- and about the dentist. One of the things I love the most here is how interconnected everyone and everything is. For instance, my doctor is the brother in law of a good friend of mine who was also our Real estate agent. The dentist is also her dentist and we got our first rental car from the company of a guy who plays football with my husband every weekend. And so on. At first I thought I would never like that as it seems to me a bit too claustrophobic, but in reality it's absolutely fantastic to be able to thrust a person even before you met them.
- real estate prices are another great plus for Cyprus. it's amazing what you can rent or buy here for the same amount you will only get a one car garage in Amsterdam. And rumor is, prices will go down even more.
- diversity, another of my favorite things about the island. The population is mostly local people, yet there are the so called British-cypriots, raised in the UK, but decided to move back. Next biggest group is British expats because of the colonial past as well as the fact that pretty much everyone speaks English. Then there are the Russians and Ukrainians and then smaller group of other Eastern Europeans including very many Bulgarians funny enough. The Dutch community is pretty small, yet big enough so that there is a Dutch school. And the domestic help is primarily from the Philippines, fallowed closely by Sri Lanka. And of course there is a whole little Turkey in the occupied side. Overall, great diversity and overall pretty nice blend of tolerance and inclusiveness.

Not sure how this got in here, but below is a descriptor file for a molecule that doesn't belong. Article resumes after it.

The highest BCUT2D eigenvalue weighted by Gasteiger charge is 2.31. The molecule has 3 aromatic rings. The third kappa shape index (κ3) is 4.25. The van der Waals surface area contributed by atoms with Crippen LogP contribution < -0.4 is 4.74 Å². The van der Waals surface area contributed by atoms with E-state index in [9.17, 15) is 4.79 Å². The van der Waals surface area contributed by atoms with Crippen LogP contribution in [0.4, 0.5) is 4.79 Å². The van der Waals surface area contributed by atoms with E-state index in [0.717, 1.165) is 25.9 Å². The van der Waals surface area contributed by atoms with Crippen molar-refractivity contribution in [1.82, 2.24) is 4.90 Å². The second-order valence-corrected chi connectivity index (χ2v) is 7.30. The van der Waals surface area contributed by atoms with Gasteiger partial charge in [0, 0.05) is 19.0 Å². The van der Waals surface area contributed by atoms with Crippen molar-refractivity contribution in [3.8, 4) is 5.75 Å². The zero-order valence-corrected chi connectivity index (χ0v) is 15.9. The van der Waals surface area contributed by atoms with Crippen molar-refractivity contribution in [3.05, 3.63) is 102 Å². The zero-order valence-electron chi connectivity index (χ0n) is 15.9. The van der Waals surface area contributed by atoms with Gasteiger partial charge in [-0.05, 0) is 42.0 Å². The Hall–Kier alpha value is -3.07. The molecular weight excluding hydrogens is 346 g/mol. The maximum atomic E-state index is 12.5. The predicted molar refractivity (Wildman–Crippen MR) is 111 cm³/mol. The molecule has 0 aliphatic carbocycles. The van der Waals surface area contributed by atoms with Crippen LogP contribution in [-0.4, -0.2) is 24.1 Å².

- opportunity to hire help is yet another great positive side. Cyprus is still one of those places where you can hire help to live with you and work full time and it will not break the bank. I personally prefer to hire help only when I need it, but the Philipino ladies that come to babysit, clean, iron etc and both very good, reliable, friendly and not terribly expensive.
The notion of home was something unclear for me only few months back as wrote here. But now, I am set. We are leaving shortly, but we will be back over and over again. I never thought I will be living in one place only anyway. And it's not that I am most committed to move in Cyprus and stay here for ever. Not yet. But it's a great feeling to know that there is a place in the world where sun always shines and the mountains are always green and the Mediterranean looks magnificent from every spot along the way. Home.